Of these 42 sub-parts, L.P. prevailed on three. The ALJ concluded that the District violated the IDEA and denied Z.P.S. a FAPE by (1) "failing to evaluate [Z.P.S.] within 35 school days of the written consent provided by [L.P.] on May 7, 2012, " (2) "conditioning [Z.P.S.'s] evaluation on [L.P.] providing authorization to exchange information with other evaluators, " and (3) "failing to review [Z.P.S.'s] IEP not less than annually." (Admin. Order at 82.) The ALJ concluded that "[t]he District did not otherwise deny [Z.P.S.] a FAPE." ( Id. )

With respect to the second overarching issue-L.P.'s remedies, the ALJ identified four primary sub-issues: (1) whether L.P. was entitled to compensatory education to compensate for the time L.P. did not attend school due to health risks, including (a) speech and language services, (b) occupational therapy, and (c) academic tutoring; (2) whether L.P. is entitled to reimbursement for private tutoring and related services since February 16, 2012; (3) whether L.P. is entitled to an order finding that the educational program that she proposed on December 17, 2012, is appropriate and requiring the District to implement that proposal for one year beginning March 1, 2013; and (4) whether L.P. is entitled to any other equitable remedies, as appropriate. (3/6/14 Sullivan Decl. Ex. D at 6.)

L.P. partially prevailed in obtaining the remedies she requested. The ALJ ordered the District to provide Z.P.S. with a variety of "compensatory education services, " including: 1, 200 minutes of writing instruction, 2, 040 minutes of math instruction, 1, 200 minutes of reading instruction, and 680 minutes of adaptive skills instruction. (Admin. Order at 82.) In addition, if L.P. reenrolled Z.P.S. in the public elementary school, the ALJ ordered the District to conduct the classroom evaluation, program review, and functional behavior assessment which were missing from the 2012 reevaluation, and to consider private provider information from the parent. ( Id. )

The ALJ did not subdivide the third overarching issue at stake in the hearing- whether the District should pay for an IEE of Z.P.S. The District (which had the burden of proof) prevailed on this issue. The ALJ ruled that L.P. was not entitled to an IEE of Z.P.S. ( Id. )

In the ALJ's findings of fact, conclusions of law, and order following the due process hearing, the ALJ found that L.P. "was not truthful when she reported to the District on multiple occasions that she was keeping the Student home from school beginning in December 16, 2011, on the advice of his doctor, until it was safe for him to return to school." (Admin. Order at 6, ¶ 1.) The ALJ found that L.P. "did not keep [Z.P.S.] home [from school] based on the advice of his doctor, " and that "[b]ecause [L.P.] repeatedly told the District she was acting on doctor's advice during the time period she claimed to have received that advice, it is found that she was being untruthful with the District when she made these claims." ( Id. at 51, ¶ 300.) In addition, the ALJ found that "[o]n other issues, [L.P.'s] testimony or beliefs proved to be unreliable or incorrect, although it cannot be concluded whether this was due to a lack of memory, a lack of understanding, or untruthfulness." ( Id. at 6-7, ¶ 1.)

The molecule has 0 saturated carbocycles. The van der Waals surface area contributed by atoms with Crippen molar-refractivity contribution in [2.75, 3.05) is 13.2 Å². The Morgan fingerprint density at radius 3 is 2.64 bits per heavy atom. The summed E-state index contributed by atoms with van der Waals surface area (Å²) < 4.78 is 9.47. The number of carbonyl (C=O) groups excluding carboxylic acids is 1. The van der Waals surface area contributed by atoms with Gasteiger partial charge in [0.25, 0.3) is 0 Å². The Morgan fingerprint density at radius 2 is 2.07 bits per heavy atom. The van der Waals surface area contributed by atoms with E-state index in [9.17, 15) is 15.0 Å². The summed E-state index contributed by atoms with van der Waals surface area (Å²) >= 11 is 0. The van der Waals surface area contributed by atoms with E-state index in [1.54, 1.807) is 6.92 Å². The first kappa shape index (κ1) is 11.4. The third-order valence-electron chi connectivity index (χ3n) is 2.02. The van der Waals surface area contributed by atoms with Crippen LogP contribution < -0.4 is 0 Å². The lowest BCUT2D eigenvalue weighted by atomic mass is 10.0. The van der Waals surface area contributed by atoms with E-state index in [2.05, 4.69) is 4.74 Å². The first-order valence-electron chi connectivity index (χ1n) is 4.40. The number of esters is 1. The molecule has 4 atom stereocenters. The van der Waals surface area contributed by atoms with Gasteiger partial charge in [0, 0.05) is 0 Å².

Over the District's objection, L.P. requested multiple continuances of the due process hearing so that the parties could complete the IEP reevaluation process for Z.P.S. (3/6/14 Sullivan Decl. Exs. B, C.) L.P. sought the continuances so that the parties could potentially resolve their dispute following the reevaluation process or so that she could amend her complaint so that it could be consolidated with the District's complaint for purposes of the due process hearing. (3/6/14 Admin. Order at 66, ¶ 51.) At the reevaluation feedback meeting on November 20, 2012, L.P. did not ask the District to consider any additional information or to contact third-parties such as Z.P.S.'s private school teachers or tutors, his pediatrician, or other service providers. ( See id. at 65-66, ¶¶ 46-51.) The ALJ found that, in the context of this case, "it was disingenuous for [L.P.] not to request the District to consider information from her private providers at the reevaluation feedback meeting, if not before, and then... [to] amend her Complaint to allege that the District failed to contact them." ( Id. at 66, ¶ 51.)[1]

The District asserts that it could have provided the 85.33 total hours of compensatory education that the ALJ ordered the District to provide to Z.P.S. for as little as $1, 715.13 (3/6/14 Sullivan Decl. ¶ 10), which is less than the $1, 800.00 settlement it offered to L.P. prior to the due process hearing. The District argues that it could have provided the required compensatory education for this amount by utilizing a substitute teacher employed at a rate of $20.10 per hour. ( Id. ¶ 9.) The District, however, has since disclosed that it actually paid teachers providing the required compensatory education to Z.P.S. from $37 to $49 per hour and acknowledged that the cost of providing the compensatory education ordered by the ALJ had already exceeded $1, 800.00 as of February 11, 2014. (3/6/14 George Decl. ¶ 16, Ex. 9.) The District has also stipulated that "a public education... generally is worth more to the student, in broad terms, than the costs incurred by the District in delivering it." ( Id. )